with the government owning local outlets and journalists taking few risks in
reporting on sensitive issues. Instead, communication happens largely through
word of mouth with stories told in that old game of telephone.
There is no exile
press to keep the government on its toes (as happened with Burma before
that country's political shift) or vocal opposition to challenge the status quo.
Yet change is afoot in the republic, and the growing
pains of global development are starting to show. On February 2, Laos officially
joined the World
Trade Organization. Last summer, several farmer-activists were arrested in
an apparent land dispute
with a Vietnamese rubber company. In December, Anne-Sophie
Gindroz, director of the Swiss NGO Helvetas, was accused of spreading
anti-government propaganda and expelled. Some speculate Sombath's disappearance
could be linked
to Gindroz and her activities surrounding the Asia-Europe
People's Forum held in Vientiane last October. But no one knows for sure.
Six years ago, Sompawn Khantisouk, the owner of a popular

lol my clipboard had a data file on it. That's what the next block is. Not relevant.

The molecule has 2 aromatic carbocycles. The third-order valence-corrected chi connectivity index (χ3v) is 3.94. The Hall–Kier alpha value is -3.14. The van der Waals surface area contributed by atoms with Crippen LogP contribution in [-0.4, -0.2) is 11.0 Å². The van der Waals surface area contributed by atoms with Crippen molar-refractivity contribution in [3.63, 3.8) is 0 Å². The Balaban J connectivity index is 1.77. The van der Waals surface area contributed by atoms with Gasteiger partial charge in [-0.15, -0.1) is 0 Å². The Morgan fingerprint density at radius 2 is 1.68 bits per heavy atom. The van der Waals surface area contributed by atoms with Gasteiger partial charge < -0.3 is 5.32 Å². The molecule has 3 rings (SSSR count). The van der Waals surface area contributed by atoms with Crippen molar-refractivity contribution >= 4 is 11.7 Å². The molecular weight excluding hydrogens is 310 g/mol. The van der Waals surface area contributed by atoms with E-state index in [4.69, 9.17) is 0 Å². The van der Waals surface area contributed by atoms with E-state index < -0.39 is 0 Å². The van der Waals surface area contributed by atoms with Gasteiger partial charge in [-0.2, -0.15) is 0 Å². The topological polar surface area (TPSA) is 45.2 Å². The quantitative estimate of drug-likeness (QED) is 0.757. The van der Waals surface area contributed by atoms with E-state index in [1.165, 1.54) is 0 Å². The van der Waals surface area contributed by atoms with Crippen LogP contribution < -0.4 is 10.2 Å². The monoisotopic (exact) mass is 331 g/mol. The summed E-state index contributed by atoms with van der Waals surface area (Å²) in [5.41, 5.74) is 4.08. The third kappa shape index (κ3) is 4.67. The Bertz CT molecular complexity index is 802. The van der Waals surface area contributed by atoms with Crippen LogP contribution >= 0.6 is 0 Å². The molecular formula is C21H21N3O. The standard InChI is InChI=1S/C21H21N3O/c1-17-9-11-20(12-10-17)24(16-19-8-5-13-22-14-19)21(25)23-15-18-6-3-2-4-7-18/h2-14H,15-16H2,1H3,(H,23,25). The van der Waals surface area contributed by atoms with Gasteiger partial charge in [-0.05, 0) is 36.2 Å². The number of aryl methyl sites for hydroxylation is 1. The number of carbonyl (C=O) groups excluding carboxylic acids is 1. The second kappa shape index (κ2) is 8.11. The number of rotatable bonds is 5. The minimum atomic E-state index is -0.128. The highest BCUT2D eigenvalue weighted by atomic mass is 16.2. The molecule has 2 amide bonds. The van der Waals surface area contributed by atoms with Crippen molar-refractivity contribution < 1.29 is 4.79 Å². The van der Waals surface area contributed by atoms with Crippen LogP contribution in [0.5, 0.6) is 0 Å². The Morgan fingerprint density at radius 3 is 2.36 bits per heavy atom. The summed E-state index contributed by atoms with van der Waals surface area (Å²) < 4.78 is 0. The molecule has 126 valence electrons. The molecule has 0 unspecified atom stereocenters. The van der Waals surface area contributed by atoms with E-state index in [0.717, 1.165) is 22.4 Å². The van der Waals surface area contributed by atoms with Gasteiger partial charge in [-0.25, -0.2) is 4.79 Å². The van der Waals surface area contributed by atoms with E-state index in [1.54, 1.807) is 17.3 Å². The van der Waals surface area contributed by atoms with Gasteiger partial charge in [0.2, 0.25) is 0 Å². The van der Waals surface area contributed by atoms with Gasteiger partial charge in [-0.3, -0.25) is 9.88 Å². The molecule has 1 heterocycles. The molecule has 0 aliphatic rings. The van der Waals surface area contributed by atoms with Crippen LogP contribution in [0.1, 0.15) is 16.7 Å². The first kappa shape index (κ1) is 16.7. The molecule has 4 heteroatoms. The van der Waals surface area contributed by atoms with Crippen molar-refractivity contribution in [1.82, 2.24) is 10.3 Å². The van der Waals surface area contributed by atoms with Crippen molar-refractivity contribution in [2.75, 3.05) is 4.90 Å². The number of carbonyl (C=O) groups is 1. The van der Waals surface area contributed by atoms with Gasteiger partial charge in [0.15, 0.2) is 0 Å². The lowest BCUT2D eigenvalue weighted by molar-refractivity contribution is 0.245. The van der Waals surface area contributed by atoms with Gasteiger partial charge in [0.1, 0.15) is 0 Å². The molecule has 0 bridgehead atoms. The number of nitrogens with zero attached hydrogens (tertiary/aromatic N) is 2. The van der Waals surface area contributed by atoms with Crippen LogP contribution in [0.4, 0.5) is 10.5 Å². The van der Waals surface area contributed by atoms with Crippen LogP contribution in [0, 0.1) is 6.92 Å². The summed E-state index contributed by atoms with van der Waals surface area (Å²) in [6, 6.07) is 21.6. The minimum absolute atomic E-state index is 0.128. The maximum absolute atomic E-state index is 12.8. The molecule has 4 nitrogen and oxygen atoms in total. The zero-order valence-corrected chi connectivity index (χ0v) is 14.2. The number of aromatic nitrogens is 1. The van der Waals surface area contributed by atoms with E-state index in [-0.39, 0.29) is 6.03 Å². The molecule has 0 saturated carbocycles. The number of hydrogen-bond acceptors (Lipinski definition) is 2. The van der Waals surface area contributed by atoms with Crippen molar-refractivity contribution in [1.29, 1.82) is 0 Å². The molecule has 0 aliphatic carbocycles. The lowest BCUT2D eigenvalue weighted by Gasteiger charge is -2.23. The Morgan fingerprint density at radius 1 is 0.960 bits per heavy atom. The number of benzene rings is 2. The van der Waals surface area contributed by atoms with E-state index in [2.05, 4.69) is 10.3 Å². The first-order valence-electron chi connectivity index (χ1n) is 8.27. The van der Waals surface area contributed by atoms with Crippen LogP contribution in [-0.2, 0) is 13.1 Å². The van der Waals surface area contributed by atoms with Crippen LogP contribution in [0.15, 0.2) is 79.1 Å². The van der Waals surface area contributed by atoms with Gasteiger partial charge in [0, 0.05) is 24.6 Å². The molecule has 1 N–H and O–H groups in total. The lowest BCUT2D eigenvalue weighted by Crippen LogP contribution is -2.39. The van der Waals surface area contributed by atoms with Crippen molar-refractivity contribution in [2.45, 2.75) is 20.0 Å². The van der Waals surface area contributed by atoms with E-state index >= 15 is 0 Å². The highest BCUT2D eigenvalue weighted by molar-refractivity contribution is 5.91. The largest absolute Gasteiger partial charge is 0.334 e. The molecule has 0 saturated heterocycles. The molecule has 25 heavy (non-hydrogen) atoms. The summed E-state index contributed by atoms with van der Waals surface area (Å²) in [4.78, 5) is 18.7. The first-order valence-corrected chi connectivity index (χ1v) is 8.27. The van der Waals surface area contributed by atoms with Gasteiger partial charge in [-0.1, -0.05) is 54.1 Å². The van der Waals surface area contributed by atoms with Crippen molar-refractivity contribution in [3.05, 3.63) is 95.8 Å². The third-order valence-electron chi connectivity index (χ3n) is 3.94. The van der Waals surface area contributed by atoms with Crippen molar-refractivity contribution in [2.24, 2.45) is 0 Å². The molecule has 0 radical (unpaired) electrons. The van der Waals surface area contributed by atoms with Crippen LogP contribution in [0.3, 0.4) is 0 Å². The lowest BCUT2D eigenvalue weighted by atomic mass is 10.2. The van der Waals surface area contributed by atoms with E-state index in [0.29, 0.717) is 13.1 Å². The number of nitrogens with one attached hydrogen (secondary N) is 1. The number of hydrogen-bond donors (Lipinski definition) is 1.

eco-tourism lodge in northern Laos, was forced into a car and never seen
again. More than a year after his abduction, I met his business partner in
Bangkok. The man was still shaken by the incident, and still without answers. Sompawn
is still missing to this day.
This week, the Lao Ministry of Public Security's
on Sombath's disappearance stated he has not been found, "the authority does
not detain him," and there is no further evidence or information.
Sombath's supporters have
created a website in his name with the
appeal, "Help us find our friend." The third
letter from Sombath's wife, Ng Shui Meng, to the Lao government, was posted
to the site this week. "[T]he
lack of any concrete and credible information related to Sombath's
disappearance after 45 days of investigation is very difficult to understand,"
the letter states. "The agony of not knowing anything after 45 days is even
more difficult to bear."
But in Laos, a country with limited news guarded
by spirits one cannot see, an open question itself can be an answer. And the
"how" and "why" are left for the masses to decipher in their own ways.
Karen Coates, a freelance journalist, is a senior fellow
at Brandeis University's Schuster Institute for Investigative Journalism. She is also the
author of Cambodia Now: Life in the Wake of War.
Photo by VOISHMEL/AFP/Getty Images